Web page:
Baking · Beef · Cooking · Food & Drink

Norfolk Home Chef of the Year…

It’s official, I’m a finalist in the Norfolk Home Chef of the Year award!

The award is part of the Norfolk Food & Drink Awards and a few weeks ago I took part in a cook-off as part of the competition.

Seven eager home cooks pitched up at The Assembly House at 9am on a Sunday morning ready to cook a main and a dessert in two and a half hours.

We’d all applied earlier in the year with a paper application, pitching our courses with an emphasis on using ingredients from our glorious county.

It was a challenge to whittle it down to two dishes. I’m a huge advocate of Norfolk and am convinced that the county offers the best larder in the country. At home I am more often than not in the garden and love cooking with seasonal ingredients whenever I can – either grown myself or sourced from local producers. My enjoyment of cooking is simple, it comes from an enjoyment of food.

Being a Cromer girl at heart I had to choose crab or lobster for my main course.

I went for lobster – for one reason only. Last year I also entered the competition and had chosen to make crab ravioli.

After the wonderful experience of last year’s cook-off and competition (I made it through to the final four) I hadn’t ever thought I would enter again. But when the applications were launched the lure of challenging myself to cook under pressure again was too much to resist.

I love cooking and having a cooking challenge laid out in front of me seems to suit my personality – even though it also gets the nerves going In the end I thought what’s to lose.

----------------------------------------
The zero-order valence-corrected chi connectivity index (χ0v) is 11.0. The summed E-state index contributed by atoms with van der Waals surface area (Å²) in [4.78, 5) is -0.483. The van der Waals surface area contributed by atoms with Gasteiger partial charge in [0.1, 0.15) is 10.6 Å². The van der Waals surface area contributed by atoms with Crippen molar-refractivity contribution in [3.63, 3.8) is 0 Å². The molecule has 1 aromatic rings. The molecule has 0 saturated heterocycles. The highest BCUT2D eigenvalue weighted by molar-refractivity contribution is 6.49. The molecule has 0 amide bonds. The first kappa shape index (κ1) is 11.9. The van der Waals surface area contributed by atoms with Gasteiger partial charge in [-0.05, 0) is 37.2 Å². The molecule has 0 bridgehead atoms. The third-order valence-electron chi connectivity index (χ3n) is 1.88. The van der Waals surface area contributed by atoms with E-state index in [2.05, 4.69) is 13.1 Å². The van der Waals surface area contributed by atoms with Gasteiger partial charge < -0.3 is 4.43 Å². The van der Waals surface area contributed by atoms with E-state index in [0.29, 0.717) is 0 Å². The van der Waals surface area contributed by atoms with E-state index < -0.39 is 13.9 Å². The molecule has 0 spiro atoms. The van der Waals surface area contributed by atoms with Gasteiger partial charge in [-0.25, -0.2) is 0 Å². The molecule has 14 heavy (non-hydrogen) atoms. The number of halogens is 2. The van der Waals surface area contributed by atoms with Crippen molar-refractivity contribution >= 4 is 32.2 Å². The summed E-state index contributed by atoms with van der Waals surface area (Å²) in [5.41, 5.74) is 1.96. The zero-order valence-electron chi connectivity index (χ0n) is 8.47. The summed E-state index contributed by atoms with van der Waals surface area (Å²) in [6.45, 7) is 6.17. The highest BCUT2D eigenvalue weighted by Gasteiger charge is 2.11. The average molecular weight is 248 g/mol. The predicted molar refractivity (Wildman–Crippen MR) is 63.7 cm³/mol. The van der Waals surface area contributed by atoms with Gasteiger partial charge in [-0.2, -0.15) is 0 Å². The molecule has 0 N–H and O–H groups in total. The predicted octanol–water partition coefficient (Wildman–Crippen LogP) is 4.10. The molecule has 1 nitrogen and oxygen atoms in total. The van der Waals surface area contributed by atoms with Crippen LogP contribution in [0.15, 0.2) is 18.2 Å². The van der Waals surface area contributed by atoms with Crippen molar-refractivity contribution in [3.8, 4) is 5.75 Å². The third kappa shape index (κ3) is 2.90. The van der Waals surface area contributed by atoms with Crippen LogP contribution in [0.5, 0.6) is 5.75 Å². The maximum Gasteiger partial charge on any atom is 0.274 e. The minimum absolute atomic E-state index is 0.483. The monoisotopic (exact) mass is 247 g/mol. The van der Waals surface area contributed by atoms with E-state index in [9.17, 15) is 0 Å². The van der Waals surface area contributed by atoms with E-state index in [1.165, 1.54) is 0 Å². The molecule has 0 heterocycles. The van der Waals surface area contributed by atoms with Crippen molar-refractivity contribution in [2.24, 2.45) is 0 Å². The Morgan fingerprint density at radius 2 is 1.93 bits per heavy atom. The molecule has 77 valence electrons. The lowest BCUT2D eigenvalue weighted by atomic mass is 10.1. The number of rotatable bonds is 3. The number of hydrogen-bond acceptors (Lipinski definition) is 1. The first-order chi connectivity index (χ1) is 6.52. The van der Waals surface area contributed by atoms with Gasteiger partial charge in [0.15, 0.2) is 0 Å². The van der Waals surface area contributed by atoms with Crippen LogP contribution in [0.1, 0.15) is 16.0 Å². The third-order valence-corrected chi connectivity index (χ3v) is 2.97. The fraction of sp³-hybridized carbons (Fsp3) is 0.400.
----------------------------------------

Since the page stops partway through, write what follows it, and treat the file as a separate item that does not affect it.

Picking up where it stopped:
Back to my menu…

My main dish was built on a base of Cromer lobster. Naturally I wanted to get some of our own beef in there too. The dish went like this – fillet steak with lobster ravioli, lobster bisque, king prawns, tomato chutney and asparagus – served with a crisp glass of Bacchus wine from Norfolk’s Humbleyard winery.

For dessert I was ambitious – strawberry tart with strawberry sorbet and a pistachio cocktail. Ambitious because a year ago I’d never have attempted it. But last year I challenged myself to make all the technical challenges from the Great British Bake Off – a challenge that has seen my baking skills increase – as well as my confidence.

The tart included a pistachio cream (a spongy layer in individual sweet pastry cases), crème patisserie, fresh strawberries and pistachios.

Why this menu?

I was born and raised in Cromer and, for a few years, regularly went out to sea from Cromer with a friend to fish for crab and lobster. The crustaceans caught there are sweet and flavoursome and are iconic to the town. With my main course I really wanted to showcase the lobster in a take on surf and turf. The dish itself was inspired by a meal I had at Ascot a few years ago. It was tasty and done very well but I knew with a few changes and the addition of Cromer lobster and hand-reared beef it could be so much better. Since that trip to Ascot I’ve made it a few times but with this attempt I made my bisque with homemade beef and brown chicken stock – gosh the flavour was intense!

Credit: Chris Taylor

Credit: Chris Taylor

For dessert I wanted to make a dish that really cut through the richness of the main but was fresh and carried its own natural sweetness through the use of Norfolk strawberries.

My menu included a range of homegrown ingredients – basil, beef, eggs, onions and celery – and a range sourced from within Norfolk – Cromer lobster from Jonas Seafood, butter from Old Hall Farm Woodton, carrots and strawberries from The Tacons and flour from Letheringsett Mill.

The competition

A week or so after I submitted my written application I received an email to say I was through to the next stage – the cook-off! As well as being in total shock I was utterly delighted.

Knowing I’d have 2.5 hours to make the dishes from scratch I went through my dish – and elements of it – numerous times.